The previous confession reminds me of the wonderful program that my friend Amelia presented on Ten Signs and Symptoms of Alzheimer’s during Memory Week. I don’t have to look beyond Sign #1 Memory Loss to find the symptom of relying heavily on memory aids. Okay, I know that in today’s busy world, almost all of us count on the bells and whistles of our devices to keep us on track.


Once you’ve been a caregiver to a person with dementia, you realize how extensive and debilitating that memory loss can be. When the clinic tried to evaluate Jim, they asked him if he knew what month it was, and he replied, “Yes.” I’m sure he thought they should just take his word for it. In all fairness, I think Jim sometimes did know the answer to their questions, but his aphasia made it hard to him to find the right words. Or he may have thought they were just stupid to have to ask him such silly questions.


In the early stages of Alzheimer’s short-term memory loss is the first sign. A person with Alzheimer’s might remember an event that happened in his or her youth, but a hour after eating cannot remember what they had for breakfast—or perhaps not remember eating breakfast.

Step by step makes me think of both Walk to End Alzheimer’s and advocacy. In September, we take steps at the Walk to End Alzheimer’s to raise funds for Alzheimer’s research and programs to help caregivers and persons with Alzheimer’s. When we advocate for Alzheimer’s research and legislation to help families, we are also taking steps.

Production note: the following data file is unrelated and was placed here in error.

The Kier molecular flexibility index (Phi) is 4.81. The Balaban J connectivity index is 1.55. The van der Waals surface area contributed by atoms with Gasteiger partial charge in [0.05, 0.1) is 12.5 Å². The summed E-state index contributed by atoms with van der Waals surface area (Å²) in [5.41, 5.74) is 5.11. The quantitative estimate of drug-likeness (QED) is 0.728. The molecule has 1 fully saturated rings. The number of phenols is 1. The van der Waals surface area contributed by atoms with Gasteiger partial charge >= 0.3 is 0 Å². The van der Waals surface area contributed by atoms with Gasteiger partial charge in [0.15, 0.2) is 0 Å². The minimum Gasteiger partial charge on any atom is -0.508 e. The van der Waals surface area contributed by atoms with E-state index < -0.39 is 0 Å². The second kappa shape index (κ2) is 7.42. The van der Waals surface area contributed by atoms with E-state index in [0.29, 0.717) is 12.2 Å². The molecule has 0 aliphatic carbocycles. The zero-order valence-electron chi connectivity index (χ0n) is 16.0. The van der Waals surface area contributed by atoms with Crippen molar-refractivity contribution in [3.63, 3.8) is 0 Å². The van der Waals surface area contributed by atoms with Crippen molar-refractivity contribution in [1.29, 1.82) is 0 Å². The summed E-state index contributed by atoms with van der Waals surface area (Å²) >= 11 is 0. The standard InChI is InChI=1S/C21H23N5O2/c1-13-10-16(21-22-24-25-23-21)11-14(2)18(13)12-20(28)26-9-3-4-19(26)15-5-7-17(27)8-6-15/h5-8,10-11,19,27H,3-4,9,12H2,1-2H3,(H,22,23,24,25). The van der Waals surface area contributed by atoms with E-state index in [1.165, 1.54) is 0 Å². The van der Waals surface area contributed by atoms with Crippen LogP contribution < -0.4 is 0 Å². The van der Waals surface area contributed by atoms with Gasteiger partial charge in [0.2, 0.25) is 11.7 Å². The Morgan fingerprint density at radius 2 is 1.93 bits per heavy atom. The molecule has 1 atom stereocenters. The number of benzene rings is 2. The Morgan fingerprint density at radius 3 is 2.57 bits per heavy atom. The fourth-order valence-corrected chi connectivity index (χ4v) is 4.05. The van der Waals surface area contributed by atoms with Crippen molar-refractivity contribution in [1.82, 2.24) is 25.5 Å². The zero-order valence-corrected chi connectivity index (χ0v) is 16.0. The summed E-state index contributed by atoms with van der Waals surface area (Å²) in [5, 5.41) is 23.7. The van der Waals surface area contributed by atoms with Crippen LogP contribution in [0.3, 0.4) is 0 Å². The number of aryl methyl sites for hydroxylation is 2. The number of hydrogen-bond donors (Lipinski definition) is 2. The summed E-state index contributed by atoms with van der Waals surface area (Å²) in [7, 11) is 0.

When I first began advocacy, I felt like we were taking baby steps, but lately, I think we’ve made some gigantic steps toward finding a cure for Alzheimer’s disease and other dementias.


Step by step, we are moving forward toward our goals. The more of us who advocate, the quicker we will move forward. Just like in the song, advocates start with the “first step.”


The first step is the hardest one, but once you get started, you will hit the ground running.


·         Photo courtesy of Scarlet Lens Photography from the 2021 Sedalia Walk to End Alzheimer’s


Copyright © March 2022 by L.S. Fisher